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Nevertheless, Hynes’s recent failures have attracted a lot of publicity.
In April, Darrell Dula, a 25-year-old black man, was released after a year in jail, following revelations that a Hasidic woman recanted her original claim that she was raped and pimped out by Dula and three friends. The woman’s statement was never passed to the men’s defense attorneys.
One week later, Hynes’s much heralded 2010 conviction of ultra-Orthodox travel agent Baruch Lebovits on sex abuse charges was reversed by an appeals court because of prosecutorial misconduct during the trial.
And then there’s Hynes’s refusal to name those accused or convicted of abusing ultra-Orthodox children.
Such cases make up one-tenth of 1% of some 27,000 arrests that Hynes’s office deals with each year. Yet George says it is the only topic journalists want to talk about.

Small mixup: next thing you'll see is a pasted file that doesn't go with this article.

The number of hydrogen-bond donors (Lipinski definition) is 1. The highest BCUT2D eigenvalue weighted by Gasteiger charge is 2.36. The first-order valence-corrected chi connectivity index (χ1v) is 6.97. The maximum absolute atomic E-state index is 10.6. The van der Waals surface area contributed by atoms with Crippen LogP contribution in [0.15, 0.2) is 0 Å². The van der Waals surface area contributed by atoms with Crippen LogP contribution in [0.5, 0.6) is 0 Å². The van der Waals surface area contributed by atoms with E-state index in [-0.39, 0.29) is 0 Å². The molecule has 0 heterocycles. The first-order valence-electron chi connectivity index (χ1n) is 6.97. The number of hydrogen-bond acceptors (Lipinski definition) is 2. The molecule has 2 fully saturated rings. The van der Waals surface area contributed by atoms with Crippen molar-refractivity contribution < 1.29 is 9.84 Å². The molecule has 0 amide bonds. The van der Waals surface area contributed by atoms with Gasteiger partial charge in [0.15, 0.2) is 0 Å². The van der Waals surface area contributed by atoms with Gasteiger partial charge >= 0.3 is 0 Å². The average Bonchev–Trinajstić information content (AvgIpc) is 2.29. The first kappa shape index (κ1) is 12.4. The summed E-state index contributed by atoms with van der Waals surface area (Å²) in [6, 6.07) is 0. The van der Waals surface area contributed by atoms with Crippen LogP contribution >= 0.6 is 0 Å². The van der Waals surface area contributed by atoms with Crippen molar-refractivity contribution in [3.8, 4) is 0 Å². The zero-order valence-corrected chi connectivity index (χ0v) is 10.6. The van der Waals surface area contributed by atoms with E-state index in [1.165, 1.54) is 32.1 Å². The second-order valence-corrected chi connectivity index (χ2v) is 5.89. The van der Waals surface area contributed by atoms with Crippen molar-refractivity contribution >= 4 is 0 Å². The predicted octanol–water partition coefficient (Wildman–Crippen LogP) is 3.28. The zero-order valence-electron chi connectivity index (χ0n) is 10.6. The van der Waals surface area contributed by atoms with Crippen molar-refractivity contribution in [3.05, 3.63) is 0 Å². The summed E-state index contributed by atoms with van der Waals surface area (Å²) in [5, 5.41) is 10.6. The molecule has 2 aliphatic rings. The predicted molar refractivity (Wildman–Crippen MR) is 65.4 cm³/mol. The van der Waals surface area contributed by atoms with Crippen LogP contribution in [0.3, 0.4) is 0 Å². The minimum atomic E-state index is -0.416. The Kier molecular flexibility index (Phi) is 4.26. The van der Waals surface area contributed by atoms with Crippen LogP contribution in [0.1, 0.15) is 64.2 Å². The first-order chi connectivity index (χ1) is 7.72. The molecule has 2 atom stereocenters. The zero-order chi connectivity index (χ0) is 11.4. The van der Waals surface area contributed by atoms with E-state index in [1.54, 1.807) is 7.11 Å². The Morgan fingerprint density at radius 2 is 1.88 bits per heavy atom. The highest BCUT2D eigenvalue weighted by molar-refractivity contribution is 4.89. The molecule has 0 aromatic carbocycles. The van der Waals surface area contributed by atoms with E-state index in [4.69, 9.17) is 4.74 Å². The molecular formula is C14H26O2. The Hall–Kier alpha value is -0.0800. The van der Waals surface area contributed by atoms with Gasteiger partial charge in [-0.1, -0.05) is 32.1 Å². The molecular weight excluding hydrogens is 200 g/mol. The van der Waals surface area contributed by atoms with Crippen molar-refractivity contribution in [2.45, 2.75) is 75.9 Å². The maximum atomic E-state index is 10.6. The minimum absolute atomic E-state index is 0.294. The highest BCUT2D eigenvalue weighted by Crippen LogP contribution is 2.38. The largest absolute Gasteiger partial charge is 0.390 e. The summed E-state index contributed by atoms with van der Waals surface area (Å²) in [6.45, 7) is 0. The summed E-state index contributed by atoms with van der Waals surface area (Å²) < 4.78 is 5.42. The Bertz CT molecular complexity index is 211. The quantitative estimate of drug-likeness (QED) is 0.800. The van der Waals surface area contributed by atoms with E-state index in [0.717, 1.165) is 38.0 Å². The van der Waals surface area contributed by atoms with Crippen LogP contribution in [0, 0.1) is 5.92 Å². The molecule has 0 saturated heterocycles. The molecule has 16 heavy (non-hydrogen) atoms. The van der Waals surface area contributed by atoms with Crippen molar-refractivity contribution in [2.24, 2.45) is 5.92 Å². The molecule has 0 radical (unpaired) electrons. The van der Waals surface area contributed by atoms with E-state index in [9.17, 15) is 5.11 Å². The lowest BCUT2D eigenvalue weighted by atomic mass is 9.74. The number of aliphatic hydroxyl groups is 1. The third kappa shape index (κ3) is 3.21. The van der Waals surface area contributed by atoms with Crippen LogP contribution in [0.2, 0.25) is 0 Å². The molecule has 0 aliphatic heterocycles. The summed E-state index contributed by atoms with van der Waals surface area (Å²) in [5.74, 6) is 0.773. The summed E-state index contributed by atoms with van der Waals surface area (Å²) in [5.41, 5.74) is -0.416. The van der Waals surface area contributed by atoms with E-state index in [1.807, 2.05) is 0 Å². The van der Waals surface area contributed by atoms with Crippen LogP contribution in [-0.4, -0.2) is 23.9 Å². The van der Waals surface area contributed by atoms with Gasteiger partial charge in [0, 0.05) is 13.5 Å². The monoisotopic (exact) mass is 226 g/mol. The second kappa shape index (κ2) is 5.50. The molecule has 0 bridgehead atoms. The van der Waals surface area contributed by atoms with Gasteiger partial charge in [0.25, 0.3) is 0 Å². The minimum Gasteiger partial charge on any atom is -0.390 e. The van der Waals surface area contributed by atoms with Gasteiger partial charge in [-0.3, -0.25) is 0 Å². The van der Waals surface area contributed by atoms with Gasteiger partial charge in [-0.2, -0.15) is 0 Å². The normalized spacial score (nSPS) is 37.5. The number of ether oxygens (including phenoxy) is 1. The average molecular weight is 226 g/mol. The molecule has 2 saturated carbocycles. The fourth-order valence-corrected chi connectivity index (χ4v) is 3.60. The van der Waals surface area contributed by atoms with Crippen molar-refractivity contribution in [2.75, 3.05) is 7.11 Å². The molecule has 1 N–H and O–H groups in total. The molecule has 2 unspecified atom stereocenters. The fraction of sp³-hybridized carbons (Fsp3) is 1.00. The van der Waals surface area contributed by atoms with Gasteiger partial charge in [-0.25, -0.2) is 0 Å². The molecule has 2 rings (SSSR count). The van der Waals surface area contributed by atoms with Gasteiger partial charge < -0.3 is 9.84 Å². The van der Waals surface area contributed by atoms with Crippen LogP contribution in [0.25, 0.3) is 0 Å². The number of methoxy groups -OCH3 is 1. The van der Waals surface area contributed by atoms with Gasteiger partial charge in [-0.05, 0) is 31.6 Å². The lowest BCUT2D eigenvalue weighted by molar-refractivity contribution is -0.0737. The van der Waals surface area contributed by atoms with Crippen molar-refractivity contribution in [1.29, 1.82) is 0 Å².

George is happy to discuss the sex abuse scandal. But he really wants to make violent crime the focus of his campaign.
Although crime has fallen sharply since Hynes took office, recent statistics reveal that almost 40% of murders in New York are committed in Brooklyn. The majority of those murders are concentrated in low-income, largely black communities.
Referring to some of the borough’s toughest neighborhoods, George said, “People in East New York, Brownsville, and [Bedford-Stuyvesant] send their kids to school and don’t know if they will come back.”